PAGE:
Last month, a horrific video went viral of 23-year-old transgender woman Muhlaysia Booker being viciously attacked in Dallas, Texas. Nearly a month later, Booker has now been found dead. She was reportedly shot and killed.
According to a press conference, New York, Maj. Vincent Weddington said officers found Ms. Booker shortly before 7 a.m. on Saturday. They responding to a report of a shooting Ms. Booker was found “lying facedown in the street, deceased from homicidal violence.” Dallas News reports she was a victim of “homicidal violence.” As of now, shooting does not appear related to the her attack on April 13.
Watch the press conference below:
Her attacker, Edward Thomas, 29, was reportedly offered money to beat her up, Dallas News reported. He was arrested but no longer in custody. He is not believed to be involved
Back in April, Booker said she accidentally backed into another car while driving in the Royal Crest Apartments parking lot. She claimed a gun was pointed at her and was not allowed to leave unless she paid for the damage to the car. A crowd gathered and an unknown person allegedly offered $200 to Thomas to assault Booker. It was unclear whether Thomas accepted the money. But there was no mistaking the assault, which was captured on video.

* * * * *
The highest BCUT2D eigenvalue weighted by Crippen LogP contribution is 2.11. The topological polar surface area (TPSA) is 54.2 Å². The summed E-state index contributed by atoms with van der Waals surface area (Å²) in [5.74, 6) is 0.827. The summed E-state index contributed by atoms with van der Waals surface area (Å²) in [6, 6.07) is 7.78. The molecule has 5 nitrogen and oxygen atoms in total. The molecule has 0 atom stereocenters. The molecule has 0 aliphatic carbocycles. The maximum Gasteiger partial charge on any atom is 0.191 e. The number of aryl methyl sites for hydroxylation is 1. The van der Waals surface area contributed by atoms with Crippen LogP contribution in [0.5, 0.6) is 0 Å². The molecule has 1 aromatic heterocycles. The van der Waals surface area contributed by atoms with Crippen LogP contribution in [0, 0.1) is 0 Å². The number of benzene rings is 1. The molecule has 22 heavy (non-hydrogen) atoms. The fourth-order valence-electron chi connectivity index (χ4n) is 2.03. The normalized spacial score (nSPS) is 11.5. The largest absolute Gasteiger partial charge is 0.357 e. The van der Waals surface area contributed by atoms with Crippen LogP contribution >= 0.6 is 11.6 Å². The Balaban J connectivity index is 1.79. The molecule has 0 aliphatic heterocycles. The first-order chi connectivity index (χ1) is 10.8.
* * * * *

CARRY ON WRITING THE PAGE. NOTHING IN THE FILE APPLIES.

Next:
The below video is graphic. Watch at your own discretion.
A report from the Human Rights Campaign said that 2018 was the second consecutive year that more than two-dozen members of the transgender community were known to have been killed. At least 26 transgender people were killed in 2018, the majority of them Black transgender women. Since 2013, there have been 128 killings of transgender people, of whom 80 percent were people of color.
The trend appears to continue. In 2019, the first known transgender person killed was a Black woman in Alabama. Dana Martin, 31, was found dead in a vehicle from a gunshot wound in January.
The actual number of transgender victims was not clear. Physical attacks, harassment and sexual assaults against transgender people are often underreported. Added to the problem, police often identify victims by their birth gender instead of their self-identified gender.
Rest in power, Muhlaysia Booker.